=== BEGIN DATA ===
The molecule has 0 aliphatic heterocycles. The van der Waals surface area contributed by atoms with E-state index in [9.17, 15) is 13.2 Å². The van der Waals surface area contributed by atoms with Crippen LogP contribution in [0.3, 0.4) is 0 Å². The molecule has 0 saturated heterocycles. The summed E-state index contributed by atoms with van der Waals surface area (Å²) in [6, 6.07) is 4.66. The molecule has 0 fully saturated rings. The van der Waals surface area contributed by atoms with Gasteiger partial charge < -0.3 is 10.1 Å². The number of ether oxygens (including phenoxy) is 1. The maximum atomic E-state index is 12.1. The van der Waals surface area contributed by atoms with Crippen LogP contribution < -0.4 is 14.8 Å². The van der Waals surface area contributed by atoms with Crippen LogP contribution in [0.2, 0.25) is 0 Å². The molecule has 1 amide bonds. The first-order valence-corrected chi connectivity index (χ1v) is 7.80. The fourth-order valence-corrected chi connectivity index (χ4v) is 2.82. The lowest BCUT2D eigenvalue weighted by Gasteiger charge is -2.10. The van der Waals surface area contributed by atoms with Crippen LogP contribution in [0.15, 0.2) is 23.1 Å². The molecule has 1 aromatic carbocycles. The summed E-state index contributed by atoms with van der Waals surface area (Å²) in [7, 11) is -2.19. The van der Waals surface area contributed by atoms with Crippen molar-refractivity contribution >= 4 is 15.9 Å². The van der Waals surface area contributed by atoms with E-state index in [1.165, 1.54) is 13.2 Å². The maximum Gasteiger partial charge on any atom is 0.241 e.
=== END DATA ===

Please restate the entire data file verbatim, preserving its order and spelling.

The molecule has 0 aliphatic heterocycles. The van der Waals surface area contributed by atoms with E-state index in [9.17, 15) is 13.2 Å². The van der Waals surface area contributed by atoms with Crippen LogP contribution in [0.3, 0.4) is 0 Å². The molecule has 0 saturated heterocycles. The summed E-state index contributed by atoms with van der Waals surface area (Å²) in [6, 6.07) is 4.66. The molecule has 0 fully saturated rings. The van der Waals surface area contributed by atoms with Gasteiger partial charge < -0.3 is 10.1 Å². The number of ether oxygens (including phenoxy) is 1. The maximum atomic E-state index is 12.1. The van der Waals surface area contributed by atoms with Crippen LogP contribution < -0.4 is 14.8 Å². The van der Waals surface area contributed by atoms with Crippen LogP contribution in [0.2, 0.25) is 0 Å². The molecule has 1 amide bonds. The first-order valence-corrected chi connectivity index (χ1v) is 7.80. The fourth-order valence-corrected chi connectivity index (χ4v) is 2.82. The lowest BCUT2D eigenvalue weighted by Gasteiger charge is -2.10. The van der Waals surface area contributed by atoms with Crippen LogP contribution in [0.15, 0.2) is 23.1 Å². The molecule has 1 aromatic carbocycles. The summed E-state index contributed by atoms with van der Waals surface area (Å²) in [7, 11) is -2.19. The van der Waals surface area contributed by atoms with Crippen molar-refractivity contribution >= 4 is 15.9 Å². The van der Waals surface area contributed by atoms with E-state index in [1.165, 1.54) is 13.2 Å². The maximum Gasteiger partial charge on any atom is 0.241 e.